Buoyant Plume Dispersal in the Convective Boundary Layer: Analysis of Experimental Data and Lagrangian ModelingEPA Grant Number: R826160
Title: Buoyant Plume Dispersal in the Convective Boundary Layer: Analysis of Experimental Data and Lagrangian Modeling
Investigators: Weil, Jeffrey C.
Institution: University of Colorado at Boulder
EPA Project Officer: Shapiro, Paul
Project Period: February 3, 1998 through February 2, 2001 (Extended to February 2, 2003)
Project Amount: $244,000
RFA: Exploratory Research - Physics (1997) RFA Text | Recipients Lists
Research Category: Water , Land and Waste Management , Air , Engineering and Environmental Chemistry
The aim of this research program is to improve our knowledge and predictive capability of buoyant plume dispersion in the convective boundary layer (CBL) with emphasis on the mean (C) and root-mean-square (?c) concentration fields. The CBL turbulence leads to large random fluctuations in concentration over short time periods. Thus, concentration estimates should be made on a statistical basis using a probability distribution, which requires predictions of C and ?c. There are three key objectives of our research: 1) to increase our understanding of highly buoyant plumes that loft near the CBL top, 2) to further develop a hybrid Lagrangian dispersion model for buoyant plumes, and 3) to improve an analytical probability density function (p.d.f.) dispersion model and extend its range of applicability.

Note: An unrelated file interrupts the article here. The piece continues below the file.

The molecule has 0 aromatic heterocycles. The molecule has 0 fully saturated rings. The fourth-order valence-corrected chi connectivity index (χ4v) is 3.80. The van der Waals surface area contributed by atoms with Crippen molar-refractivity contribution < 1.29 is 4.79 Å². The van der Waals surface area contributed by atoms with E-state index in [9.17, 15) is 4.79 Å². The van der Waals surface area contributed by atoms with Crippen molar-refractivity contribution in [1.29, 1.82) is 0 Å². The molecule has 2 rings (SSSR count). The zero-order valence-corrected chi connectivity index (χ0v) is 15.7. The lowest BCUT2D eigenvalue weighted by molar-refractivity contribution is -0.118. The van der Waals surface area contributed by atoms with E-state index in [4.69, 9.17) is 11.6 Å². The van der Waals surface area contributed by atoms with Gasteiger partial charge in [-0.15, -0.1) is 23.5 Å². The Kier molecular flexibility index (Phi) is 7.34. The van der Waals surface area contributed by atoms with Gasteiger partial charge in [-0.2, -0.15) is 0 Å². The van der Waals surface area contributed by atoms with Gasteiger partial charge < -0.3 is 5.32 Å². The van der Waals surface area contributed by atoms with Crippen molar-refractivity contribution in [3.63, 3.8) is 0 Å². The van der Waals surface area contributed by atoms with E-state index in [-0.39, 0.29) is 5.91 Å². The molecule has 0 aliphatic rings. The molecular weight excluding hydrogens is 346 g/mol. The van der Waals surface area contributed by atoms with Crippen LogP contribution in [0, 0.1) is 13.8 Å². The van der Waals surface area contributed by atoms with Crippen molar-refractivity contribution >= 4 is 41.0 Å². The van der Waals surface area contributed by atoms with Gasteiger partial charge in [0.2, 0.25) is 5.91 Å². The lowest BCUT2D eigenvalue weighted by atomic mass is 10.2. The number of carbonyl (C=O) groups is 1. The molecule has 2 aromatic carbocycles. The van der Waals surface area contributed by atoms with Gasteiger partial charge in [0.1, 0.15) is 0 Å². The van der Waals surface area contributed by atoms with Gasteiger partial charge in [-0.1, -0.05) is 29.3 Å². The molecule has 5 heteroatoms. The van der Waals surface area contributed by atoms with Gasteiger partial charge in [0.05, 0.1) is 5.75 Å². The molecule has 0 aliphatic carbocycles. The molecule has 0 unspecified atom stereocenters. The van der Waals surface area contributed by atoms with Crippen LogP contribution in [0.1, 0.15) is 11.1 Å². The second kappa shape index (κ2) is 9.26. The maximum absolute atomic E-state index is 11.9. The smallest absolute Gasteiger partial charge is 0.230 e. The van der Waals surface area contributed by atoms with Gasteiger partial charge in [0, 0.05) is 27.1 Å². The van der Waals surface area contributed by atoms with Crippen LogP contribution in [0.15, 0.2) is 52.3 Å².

The first objective will be pursued by a) analysis of recent data on buoyant plume dispersion in a laboratory convection tank, and b) developing a gravity current model to describe the enhanced lateral spread of the lofting plume. The hybrid Lagrangian model couples a stochastic model for the plume meander due to the large CBL eddies with an entrainment model for the plume rise and growth. This model will be extended by improving the treatment of dispersion near the CBL top and including the new lofting model. The p.d.f. model also will be extended by coupling it with the lofting model. The extended models will be compared with laboratory and field data and modified as necessary.
It is expected that this effort will increase the realism and range of conditions over which these dispersion models provide credible estimates of C and ?c. The investigation will provide basic understanding necessary for dealing with and estimating the peak concentration of toxic and hazardous substances; such estimates are needed in risk assessments.